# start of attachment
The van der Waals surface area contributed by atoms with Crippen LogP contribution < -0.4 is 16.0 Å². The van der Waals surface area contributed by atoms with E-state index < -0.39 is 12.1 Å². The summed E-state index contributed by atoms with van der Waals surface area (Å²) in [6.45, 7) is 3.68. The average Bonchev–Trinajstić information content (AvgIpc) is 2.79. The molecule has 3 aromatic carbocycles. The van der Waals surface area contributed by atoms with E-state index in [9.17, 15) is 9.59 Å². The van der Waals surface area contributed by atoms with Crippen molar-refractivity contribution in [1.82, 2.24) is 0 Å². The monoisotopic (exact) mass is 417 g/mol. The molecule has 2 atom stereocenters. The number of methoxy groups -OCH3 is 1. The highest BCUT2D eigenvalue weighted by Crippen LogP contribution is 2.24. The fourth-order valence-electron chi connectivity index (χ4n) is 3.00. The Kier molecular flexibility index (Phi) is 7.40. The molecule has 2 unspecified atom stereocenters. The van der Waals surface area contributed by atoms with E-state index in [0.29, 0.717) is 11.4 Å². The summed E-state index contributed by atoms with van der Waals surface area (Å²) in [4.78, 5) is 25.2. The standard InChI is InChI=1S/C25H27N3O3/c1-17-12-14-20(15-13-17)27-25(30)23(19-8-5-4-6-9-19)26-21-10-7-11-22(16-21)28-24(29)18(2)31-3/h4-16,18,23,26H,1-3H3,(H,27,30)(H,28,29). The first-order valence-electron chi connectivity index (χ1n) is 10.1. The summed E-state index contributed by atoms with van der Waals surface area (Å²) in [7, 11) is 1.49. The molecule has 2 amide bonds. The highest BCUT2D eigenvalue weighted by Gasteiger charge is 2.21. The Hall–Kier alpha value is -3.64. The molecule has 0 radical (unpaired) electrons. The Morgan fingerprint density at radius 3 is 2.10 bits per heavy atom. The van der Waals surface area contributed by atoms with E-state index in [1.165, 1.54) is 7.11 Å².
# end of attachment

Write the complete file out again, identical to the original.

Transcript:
The van der Waals surface area contributed by atoms with Crippen LogP contribution < -0.4 is 16.0 Å². The van der Waals surface area contributed by atoms with E-state index < -0.39 is 12.1 Å². The summed E-state index contributed by atoms with van der Waals surface area (Å²) in [6.45, 7) is 3.68. The average Bonchev–Trinajstić information content (AvgIpc) is 2.79. The molecule has 3 aromatic carbocycles. The van der Waals surface area contributed by atoms with E-state index in [9.17, 15) is 9.59 Å². The van der Waals surface area contributed by atoms with Crippen molar-refractivity contribution in [1.82, 2.24) is 0 Å². The monoisotopic (exact) mass is 417 g/mol. The molecule has 2 atom stereocenters. The number of methoxy groups -OCH3 is 1. The highest BCUT2D eigenvalue weighted by Crippen LogP contribution is 2.24. The fourth-order valence-electron chi connectivity index (χ4n) is 3.00. The Kier molecular flexibility index (Phi) is 7.40. The molecule has 2 unspecified atom stereocenters. The van der Waals surface area contributed by atoms with E-state index in [0.29, 0.717) is 11.4 Å². The summed E-state index contributed by atoms with van der Waals surface area (Å²) in [4.78, 5) is 25.2. The standard InChI is InChI=1S/C25H27N3O3/c1-17-12-14-20(15-13-17)27-25(30)23(19-8-5-4-6-9-19)26-21-10-7-11-22(16-21)28-24(29)18(2)31-3/h4-16,18,23,26H,1-3H3,(H,27,30)(H,28,29). The first-order valence-electron chi connectivity index (χ1n) is 10.1. The summed E-state index contributed by atoms with van der Waals surface area (Å²) in [7, 11) is 1.49. The molecule has 2 amide bonds. The highest BCUT2D eigenvalue weighted by Gasteiger charge is 2.21. The Hall–Kier alpha value is -3.64. The molecule has 0 radical (unpaired) electrons. The Morgan fingerprint density at radius 3 is 2.10 bits per heavy atom. The van der Waals surface area contributed by atoms with E-state index in [1.165, 1.54) is 7.11 Å².